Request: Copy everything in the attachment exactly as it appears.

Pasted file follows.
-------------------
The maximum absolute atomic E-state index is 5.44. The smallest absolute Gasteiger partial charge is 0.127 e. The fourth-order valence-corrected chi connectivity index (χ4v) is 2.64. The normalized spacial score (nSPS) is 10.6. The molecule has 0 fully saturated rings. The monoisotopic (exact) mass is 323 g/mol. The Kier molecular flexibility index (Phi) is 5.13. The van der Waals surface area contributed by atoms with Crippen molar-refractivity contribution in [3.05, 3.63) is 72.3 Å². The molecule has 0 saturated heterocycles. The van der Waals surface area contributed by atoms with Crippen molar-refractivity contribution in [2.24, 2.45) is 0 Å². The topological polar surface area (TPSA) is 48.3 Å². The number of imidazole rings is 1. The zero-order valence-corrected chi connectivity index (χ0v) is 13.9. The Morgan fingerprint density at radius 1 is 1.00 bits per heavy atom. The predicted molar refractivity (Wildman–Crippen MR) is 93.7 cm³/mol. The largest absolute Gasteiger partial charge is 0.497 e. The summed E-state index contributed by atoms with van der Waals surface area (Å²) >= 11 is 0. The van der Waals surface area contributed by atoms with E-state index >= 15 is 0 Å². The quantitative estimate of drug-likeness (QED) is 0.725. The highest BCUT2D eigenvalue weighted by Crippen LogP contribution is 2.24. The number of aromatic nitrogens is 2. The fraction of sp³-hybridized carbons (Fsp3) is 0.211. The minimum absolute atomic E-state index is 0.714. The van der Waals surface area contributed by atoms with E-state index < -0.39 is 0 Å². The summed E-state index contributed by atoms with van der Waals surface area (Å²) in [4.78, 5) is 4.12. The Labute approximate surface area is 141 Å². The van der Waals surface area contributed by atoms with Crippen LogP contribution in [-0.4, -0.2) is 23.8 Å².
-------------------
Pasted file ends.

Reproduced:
The maximum absolute atomic E-state index is 5.44. The smallest absolute Gasteiger partial charge is 0.127 e. The fourth-order valence-corrected chi connectivity index (χ4v) is 2.64. The normalized spacial score (nSPS) is 10.6. The molecule has 0 fully saturated rings. The monoisotopic (exact) mass is 323 g/mol. The Kier molecular flexibility index (Phi) is 5.13. The van der Waals surface area contributed by atoms with Crippen molar-refractivity contribution in [3.05, 3.63) is 72.3 Å². The molecule has 0 saturated heterocycles. The van der Waals surface area contributed by atoms with Crippen molar-refractivity contribution in [2.24, 2.45) is 0 Å². The topological polar surface area (TPSA) is 48.3 Å². The number of imidazole rings is 1. The zero-order valence-corrected chi connectivity index (χ0v) is 13.9. The Morgan fingerprint density at radius 1 is 1.00 bits per heavy atom. The predicted molar refractivity (Wildman–Crippen MR) is 93.7 cm³/mol. The largest absolute Gasteiger partial charge is 0.497 e. The summed E-state index contributed by atoms with van der Waals surface area (Å²) >= 11 is 0. The van der Waals surface area contributed by atoms with E-state index >= 15 is 0 Å². The quantitative estimate of drug-likeness (QED) is 0.725. The highest BCUT2D eigenvalue weighted by Crippen LogP contribution is 2.24. The number of aromatic nitrogens is 2. The fraction of sp³-hybridized carbons (Fsp3) is 0.211. The minimum absolute atomic E-state index is 0.714. The van der Waals surface area contributed by atoms with E-state index < -0.39 is 0 Å². The summed E-state index contributed by atoms with van der Waals surface area (Å²) in [4.78, 5) is 4.12. The Labute approximate surface area is 141 Å². The van der Waals surface area contributed by atoms with Crippen LogP contribution in [-0.4, -0.2) is 23.8 Å².